AT first sight the mothers dressed in their colourful dresses look like any other women. But underneath lies a tale of tradition and cultural practice – their external genitals have been totally or partially removed – a procedure most likely to have been carried out when they were young girls. Their community believes this is a ritual that should be followed and if not, they will be outcast as unclean and sexually promiscuous.

In November I was privileged to witness an incredible moment of change as 557 communities from the surrounding villages of Médina Yoro Foulah, Senegal, gathered to make a public declaration of the abandonment of female genital cutting (FGC – more commonly referred to as Female Genital Mutilation) and to photograph the men, women, elders and children ready to make that difference.

Aside from working as a newspaper photographer with Berkshire Media Group I had the opportunity to volunteer with UK-based non-governmental organisation (NGO) Orchid Project, travelling with them to the Southern regions of Senegal.

Founded in 2010, Orchid’s primary aim is to empower local communities through projects and partnership programmes, working to end the social norm of FGC within the next generation. This call for change at a grassroots level is fundamental to the way Orchid works and the reason I support and work with the charity.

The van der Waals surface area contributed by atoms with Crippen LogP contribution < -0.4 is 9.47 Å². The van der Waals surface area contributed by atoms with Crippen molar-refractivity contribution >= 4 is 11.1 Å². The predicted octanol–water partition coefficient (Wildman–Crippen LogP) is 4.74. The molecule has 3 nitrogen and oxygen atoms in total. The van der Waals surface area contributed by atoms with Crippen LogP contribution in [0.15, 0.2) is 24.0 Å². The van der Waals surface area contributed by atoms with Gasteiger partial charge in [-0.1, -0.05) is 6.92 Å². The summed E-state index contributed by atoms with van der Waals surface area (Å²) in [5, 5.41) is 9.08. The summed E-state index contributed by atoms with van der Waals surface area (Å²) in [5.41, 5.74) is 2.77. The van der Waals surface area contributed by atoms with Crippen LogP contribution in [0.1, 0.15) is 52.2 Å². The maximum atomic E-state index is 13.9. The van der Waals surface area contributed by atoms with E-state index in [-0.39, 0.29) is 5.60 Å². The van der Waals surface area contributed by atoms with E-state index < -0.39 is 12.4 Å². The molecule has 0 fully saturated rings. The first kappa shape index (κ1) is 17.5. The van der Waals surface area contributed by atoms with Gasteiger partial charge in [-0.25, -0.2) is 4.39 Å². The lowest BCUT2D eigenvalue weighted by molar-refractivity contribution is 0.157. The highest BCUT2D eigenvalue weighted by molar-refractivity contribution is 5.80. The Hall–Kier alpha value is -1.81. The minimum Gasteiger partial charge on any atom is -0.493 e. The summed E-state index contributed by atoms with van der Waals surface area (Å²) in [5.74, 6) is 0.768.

It is about education and not forcing our Western views on these communities, but starting a dialogue and teaching the girls that they deserve a right to a better future, free of health problems and maternal difficulties, as well as choice and freedom over their own bodies.

The abandonment ceremony was the end result of years of education and social empowerment that programmes like Orchid support. Orchid and other NGOs work to help enable communities to learn about their human rights as well as discuss the harmful health consequences of FGC.

For Orchid Project an end to FGC supports a woman’s life choices that can lead to her economic and social empowerment.

Such a commitment to abandon a tradition and ritual would mean girls stay at school longer, marry and have children at an older age – giving them greater access to jobs and financial opportunities.

And it is not just an African issue. There is now more awareness of it happening in the UK with Thames Valley Police and Crime Commissioner Anthony Stanfeld pledging to tackle the practice among communities in the South East this year. And Baroness Cox, CEO and founder of the Humanitarian Aid Relief Trust, raised the topic in a parliamentary debate stressing the techniques used by projects such as Orchid need to be adopted in this country too.